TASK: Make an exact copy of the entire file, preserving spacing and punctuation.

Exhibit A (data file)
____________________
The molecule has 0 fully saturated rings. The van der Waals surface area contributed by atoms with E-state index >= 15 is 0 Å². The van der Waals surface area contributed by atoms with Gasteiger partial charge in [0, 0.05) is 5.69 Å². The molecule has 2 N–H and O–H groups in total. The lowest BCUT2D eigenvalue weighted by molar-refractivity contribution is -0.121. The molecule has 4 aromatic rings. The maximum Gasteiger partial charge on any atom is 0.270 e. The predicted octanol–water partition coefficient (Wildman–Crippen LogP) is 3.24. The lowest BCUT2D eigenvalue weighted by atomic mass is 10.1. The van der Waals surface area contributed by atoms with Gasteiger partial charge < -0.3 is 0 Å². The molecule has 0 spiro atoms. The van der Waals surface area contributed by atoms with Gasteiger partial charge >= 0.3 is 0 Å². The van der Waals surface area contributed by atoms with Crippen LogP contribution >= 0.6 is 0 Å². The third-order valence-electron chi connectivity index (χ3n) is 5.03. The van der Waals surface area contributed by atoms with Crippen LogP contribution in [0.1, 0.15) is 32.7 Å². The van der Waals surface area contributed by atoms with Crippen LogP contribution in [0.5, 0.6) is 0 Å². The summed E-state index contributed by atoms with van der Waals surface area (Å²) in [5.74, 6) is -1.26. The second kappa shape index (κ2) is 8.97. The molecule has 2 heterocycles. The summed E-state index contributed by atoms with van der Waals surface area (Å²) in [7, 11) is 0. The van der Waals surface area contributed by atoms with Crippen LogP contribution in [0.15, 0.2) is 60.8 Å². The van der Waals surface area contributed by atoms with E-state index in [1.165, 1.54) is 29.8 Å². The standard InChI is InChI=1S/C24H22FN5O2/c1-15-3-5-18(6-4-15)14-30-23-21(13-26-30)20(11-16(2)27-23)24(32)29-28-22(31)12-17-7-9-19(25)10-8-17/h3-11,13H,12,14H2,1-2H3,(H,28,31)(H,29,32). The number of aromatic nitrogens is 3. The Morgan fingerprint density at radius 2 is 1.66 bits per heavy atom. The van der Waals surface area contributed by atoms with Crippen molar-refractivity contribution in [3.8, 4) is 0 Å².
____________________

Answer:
The molecule has 0 fully saturated rings. The van der Waals surface area contributed by atoms with E-state index >= 15 is 0 Å². The van der Waals surface area contributed by atoms with Gasteiger partial charge in [0, 0.05) is 5.69 Å². The molecule has 2 N–H and O–H groups in total. The lowest BCUT2D eigenvalue weighted by molar-refractivity contribution is -0.121. The molecule has 4 aromatic rings. The maximum Gasteiger partial charge on any atom is 0.270 e. The predicted octanol–water partition coefficient (Wildman–Crippen LogP) is 3.24. The lowest BCUT2D eigenvalue weighted by atomic mass is 10.1. The van der Waals surface area contributed by atoms with Gasteiger partial charge < -0.3 is 0 Å². The molecule has 0 spiro atoms. The van der Waals surface area contributed by atoms with Gasteiger partial charge >= 0.3 is 0 Å². The van der Waals surface area contributed by atoms with Crippen LogP contribution >= 0.6 is 0 Å². The third-order valence-electron chi connectivity index (χ3n) is 5.03. The van der Waals surface area contributed by atoms with Crippen LogP contribution in [0.1, 0.15) is 32.7 Å². The van der Waals surface area contributed by atoms with Crippen LogP contribution in [0.5, 0.6) is 0 Å². The summed E-state index contributed by atoms with van der Waals surface area (Å²) in [5.74, 6) is -1.26. The second kappa shape index (κ2) is 8.97. The molecule has 2 heterocycles. The summed E-state index contributed by atoms with van der Waals surface area (Å²) in [7, 11) is 0. The van der Waals surface area contributed by atoms with Crippen LogP contribution in [0.15, 0.2) is 60.8 Å². The van der Waals surface area contributed by atoms with E-state index in [1.165, 1.54) is 29.8 Å². The standard InChI is InChI=1S/C24H22FN5O2/c1-15-3-5-18(6-4-15)14-30-23-21(13-26-30)20(11-16(2)27-23)24(32)29-28-22(31)12-17-7-9-19(25)10-8-17/h3-11,13H,12,14H2,1-2H3,(H,28,31)(H,29,32). The number of aromatic nitrogens is 3. The Morgan fingerprint density at radius 2 is 1.66 bits per heavy atom. The van der Waals surface area contributed by atoms with Crippen molar-refractivity contribution in [3.8, 4) is 0 Å².